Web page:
“I talked to Sam on election night,” Menino said. “He said we’d get together. It never happened. That’s OK.”
Yoon’s endorsement was coveted because of his ability to draw liberal voters, especially in JP’s high-turnout Ward 19 (Pondside/Jamaica Hills/Forest Hills). That voter bloc has made “progressive” one of the buzzwords of both campaigns—or at least in their marketing to such neighborhoods as JP.
The new political group Jamaica Plain Progressives was out front on that angle, holding candidate forums this summer that included Menino’s first forum appearance in the campaign. Now Menino is boasting of endorsements from a group of supporters called Progressives for Menino, which includes Suffolk County Sheriff Andrea Cabral and Boston Architectural College president Ted Landsmark—both JP residents—and Mossik Hacobian of Jackson Square’s Urban Edge community development corporation. He also was endorsed by such liberal political organizations as NOW and MassEquality.
“That tells you something about where I’ve been,” Menino said. “I probably don’t get credit for being as progressive as some of these folks.”
Flaherty previously told the Gazette that Menino is using the term “progressive” just to sound younger because he is “almost 70 years old.” Menino, who is actually 66, brought up the quote.
“He advanced my age,” Menino said. “I have as much energy as he has. I haven’t slowed down at all. I think he misspoke.”
Menino also dismissed Flaherty’s criticism that Menino is such an egomaniac that he puts his name on virtually every piece of city property. “I don’t make the decision where my name goes,” Menino said. “I don’t want this stuff. The mayor’s always had his name on things,” he added, without explaining why he doesn’t refuse such requests.
But it is clear he is serious about being humble. A fan of local restaurants, Menino mentioned JP’s small but popular Centre Street Café, saying, “I want to go in there, but there’s always a line.” When the Gazette jokingly noted that they would probably let the mayor of Boston cut in line, Menino quickly responded, “I never cut…I will never cut in line.” Mayors should not have special privileges, he said.
Menino called Flaherty’s personal criticisms distractions from “real things,” such as the budget. He noted that Boston suffered enormous funding cuts last year, but did not close a single police or fire station—unlike many other cities—and opened two new library branches.
“That’s good financial management,” he said. “Finances are the most important thing in the city. If the finances are working, the government’s working.”
He also boasted of his success in getting local-options taxes on meals and hotels, “which my opponents don’t want.” Flaherty has called it a killer of local companies. Menino said it is a way for suburban visitors to pay their share.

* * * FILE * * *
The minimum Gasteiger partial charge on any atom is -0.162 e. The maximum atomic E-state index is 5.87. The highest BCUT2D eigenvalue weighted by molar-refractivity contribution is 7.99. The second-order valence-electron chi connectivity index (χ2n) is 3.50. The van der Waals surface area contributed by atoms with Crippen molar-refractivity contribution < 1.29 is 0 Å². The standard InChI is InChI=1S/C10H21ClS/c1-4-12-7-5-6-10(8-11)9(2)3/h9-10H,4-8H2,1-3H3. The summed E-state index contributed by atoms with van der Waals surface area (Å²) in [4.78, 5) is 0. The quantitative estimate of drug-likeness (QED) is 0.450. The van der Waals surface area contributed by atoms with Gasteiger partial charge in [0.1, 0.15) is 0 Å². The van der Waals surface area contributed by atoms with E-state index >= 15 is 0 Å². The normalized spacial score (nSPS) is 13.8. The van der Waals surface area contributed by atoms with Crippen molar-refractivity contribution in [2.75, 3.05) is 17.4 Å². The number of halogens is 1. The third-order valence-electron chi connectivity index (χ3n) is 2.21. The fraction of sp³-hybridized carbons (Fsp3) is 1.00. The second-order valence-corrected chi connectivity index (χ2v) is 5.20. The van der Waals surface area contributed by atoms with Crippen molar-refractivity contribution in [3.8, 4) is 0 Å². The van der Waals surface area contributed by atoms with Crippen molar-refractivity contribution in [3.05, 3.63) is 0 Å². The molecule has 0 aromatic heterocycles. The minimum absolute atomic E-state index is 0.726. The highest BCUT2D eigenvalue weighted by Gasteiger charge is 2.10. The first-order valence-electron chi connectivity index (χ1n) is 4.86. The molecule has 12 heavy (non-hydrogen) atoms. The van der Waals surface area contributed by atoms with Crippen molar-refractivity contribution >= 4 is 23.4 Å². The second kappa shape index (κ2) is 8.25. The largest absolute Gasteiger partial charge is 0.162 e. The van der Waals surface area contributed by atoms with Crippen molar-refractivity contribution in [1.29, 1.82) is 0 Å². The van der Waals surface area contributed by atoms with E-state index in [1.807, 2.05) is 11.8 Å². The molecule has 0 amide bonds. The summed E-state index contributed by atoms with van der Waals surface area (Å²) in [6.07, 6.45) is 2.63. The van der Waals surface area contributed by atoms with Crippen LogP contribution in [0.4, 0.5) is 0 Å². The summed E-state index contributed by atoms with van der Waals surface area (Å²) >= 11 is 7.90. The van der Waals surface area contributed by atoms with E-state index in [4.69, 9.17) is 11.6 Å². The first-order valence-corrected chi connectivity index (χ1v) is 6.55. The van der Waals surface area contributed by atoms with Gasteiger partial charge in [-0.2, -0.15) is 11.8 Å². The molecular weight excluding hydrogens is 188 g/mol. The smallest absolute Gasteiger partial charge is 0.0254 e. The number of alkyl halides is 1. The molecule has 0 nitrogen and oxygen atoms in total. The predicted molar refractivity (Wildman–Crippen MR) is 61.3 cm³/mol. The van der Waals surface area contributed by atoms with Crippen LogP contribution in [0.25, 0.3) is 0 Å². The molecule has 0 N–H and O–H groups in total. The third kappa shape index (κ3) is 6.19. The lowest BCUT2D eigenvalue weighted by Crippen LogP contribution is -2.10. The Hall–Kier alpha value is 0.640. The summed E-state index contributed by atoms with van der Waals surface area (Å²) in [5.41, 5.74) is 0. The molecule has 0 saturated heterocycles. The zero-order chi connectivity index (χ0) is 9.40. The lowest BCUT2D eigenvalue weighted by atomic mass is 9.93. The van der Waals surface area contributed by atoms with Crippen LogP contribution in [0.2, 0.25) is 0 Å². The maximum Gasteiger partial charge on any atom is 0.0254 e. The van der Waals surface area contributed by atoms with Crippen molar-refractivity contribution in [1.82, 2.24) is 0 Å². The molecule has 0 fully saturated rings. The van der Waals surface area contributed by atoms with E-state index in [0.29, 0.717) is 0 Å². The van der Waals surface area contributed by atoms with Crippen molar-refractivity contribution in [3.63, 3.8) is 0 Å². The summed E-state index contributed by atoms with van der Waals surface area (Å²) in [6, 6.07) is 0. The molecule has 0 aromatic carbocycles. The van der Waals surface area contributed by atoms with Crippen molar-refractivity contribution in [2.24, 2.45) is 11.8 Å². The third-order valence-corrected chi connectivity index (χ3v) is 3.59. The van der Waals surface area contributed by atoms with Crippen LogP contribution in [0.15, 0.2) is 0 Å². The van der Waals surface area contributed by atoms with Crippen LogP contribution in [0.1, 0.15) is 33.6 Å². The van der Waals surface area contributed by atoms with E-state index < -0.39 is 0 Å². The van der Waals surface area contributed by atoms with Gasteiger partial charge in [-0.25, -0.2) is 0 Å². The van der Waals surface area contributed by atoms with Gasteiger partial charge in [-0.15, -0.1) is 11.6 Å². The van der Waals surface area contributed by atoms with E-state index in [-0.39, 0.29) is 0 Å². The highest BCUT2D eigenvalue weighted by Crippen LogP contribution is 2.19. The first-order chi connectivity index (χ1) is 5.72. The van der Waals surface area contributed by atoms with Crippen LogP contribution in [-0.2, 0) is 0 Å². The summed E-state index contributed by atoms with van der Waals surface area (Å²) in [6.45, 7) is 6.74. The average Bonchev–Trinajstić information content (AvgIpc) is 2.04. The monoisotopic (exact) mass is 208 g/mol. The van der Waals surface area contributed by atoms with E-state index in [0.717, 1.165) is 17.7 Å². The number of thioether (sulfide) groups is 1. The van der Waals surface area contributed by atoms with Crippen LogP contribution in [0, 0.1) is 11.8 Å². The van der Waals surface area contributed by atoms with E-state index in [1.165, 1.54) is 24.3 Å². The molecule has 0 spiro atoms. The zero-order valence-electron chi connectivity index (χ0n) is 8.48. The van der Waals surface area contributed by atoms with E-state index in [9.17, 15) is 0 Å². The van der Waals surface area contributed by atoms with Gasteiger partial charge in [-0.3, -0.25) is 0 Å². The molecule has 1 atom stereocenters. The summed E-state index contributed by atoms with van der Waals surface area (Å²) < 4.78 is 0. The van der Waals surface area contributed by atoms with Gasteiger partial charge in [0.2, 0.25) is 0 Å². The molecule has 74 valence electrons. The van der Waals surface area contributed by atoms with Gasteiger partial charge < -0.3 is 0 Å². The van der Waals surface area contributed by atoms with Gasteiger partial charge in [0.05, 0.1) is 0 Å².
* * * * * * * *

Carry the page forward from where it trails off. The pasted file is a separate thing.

As he did in a previous Gazette interview last month, Menino brought up the redevelopment of MBTA land in Forest Hills. In part, it was a way to advertise his support of the controversial Boston Redevelopment Authority, which “did a very good job of the process.”
But Menino’s interest seemed genuine, as he said he intends to talk with the MBTA’s interim general manager about “phasing” the redevelopment. Two interrelated proposals include developing parcels around the Forest Hills T Station, and building a new Arborway Yard MBTA bus facility with some private development on that site as well.
“We’ve got to get this off the ground,” Menino said. “That’s frustrating to me, because there’s an opportunity there to finish off [development of] a neighborhood.”
One problem has been a lack of bidders on the biggest T station parcels. “Maybe we put too many restrictions on that [request for proposals] package,” Menino said, adding that the city might need to seek more state financial support as well.
The MBTA is in the midst of a vast reorganization of state transportation authorities. The MBTA board recently ceased to exist, the current MBTA general manager is only an interim position, and the state transportation secretary leaves office next month. Asked whether the state has explained to him how the MBTA will function, Menino said, “No. I’ll tell you, after the election, they’ll communicate with me.”
Menino said he is generally looking forward to the day after Election Day. “I will have the opportunity to spend more time on things we should be getting done,” he said.